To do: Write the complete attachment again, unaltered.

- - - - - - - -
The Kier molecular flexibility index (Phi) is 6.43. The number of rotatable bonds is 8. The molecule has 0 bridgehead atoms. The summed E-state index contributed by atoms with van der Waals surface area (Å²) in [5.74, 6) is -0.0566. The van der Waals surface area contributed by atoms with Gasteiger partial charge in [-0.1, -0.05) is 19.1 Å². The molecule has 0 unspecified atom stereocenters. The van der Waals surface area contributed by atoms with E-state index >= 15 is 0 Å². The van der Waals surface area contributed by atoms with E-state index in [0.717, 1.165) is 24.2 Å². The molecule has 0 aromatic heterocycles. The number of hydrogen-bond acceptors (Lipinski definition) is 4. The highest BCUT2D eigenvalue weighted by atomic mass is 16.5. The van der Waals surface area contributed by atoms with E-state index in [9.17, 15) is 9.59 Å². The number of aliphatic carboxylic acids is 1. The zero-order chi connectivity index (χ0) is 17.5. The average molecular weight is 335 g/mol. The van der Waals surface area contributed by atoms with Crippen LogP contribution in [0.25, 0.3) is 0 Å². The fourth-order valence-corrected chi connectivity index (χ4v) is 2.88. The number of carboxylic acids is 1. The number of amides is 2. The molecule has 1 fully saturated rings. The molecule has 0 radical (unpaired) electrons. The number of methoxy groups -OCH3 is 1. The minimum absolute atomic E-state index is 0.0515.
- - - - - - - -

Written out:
The Kier molecular flexibility index (Phi) is 6.43. The number of rotatable bonds is 8. The molecule has 0 bridgehead atoms. The summed E-state index contributed by atoms with van der Waals surface area (Å²) in [5.74, 6) is -0.0566. The van der Waals surface area contributed by atoms with Gasteiger partial charge in [-0.1, -0.05) is 19.1 Å². The molecule has 0 unspecified atom stereocenters. The van der Waals surface area contributed by atoms with E-state index >= 15 is 0 Å². The van der Waals surface area contributed by atoms with E-state index in [0.717, 1.165) is 24.2 Å². The molecule has 0 aromatic heterocycles. The number of hydrogen-bond acceptors (Lipinski definition) is 4. The highest BCUT2D eigenvalue weighted by atomic mass is 16.5. The van der Waals surface area contributed by atoms with E-state index in [9.17, 15) is 9.59 Å². The number of aliphatic carboxylic acids is 1. The zero-order chi connectivity index (χ0) is 17.5. The average molecular weight is 335 g/mol. The van der Waals surface area contributed by atoms with Crippen LogP contribution in [0.25, 0.3) is 0 Å². The fourth-order valence-corrected chi connectivity index (χ4v) is 2.88. The number of carboxylic acids is 1. The number of amides is 2. The molecule has 1 fully saturated rings. The molecule has 0 radical (unpaired) electrons. The number of methoxy groups -OCH3 is 1. The minimum absolute atomic E-state index is 0.0515.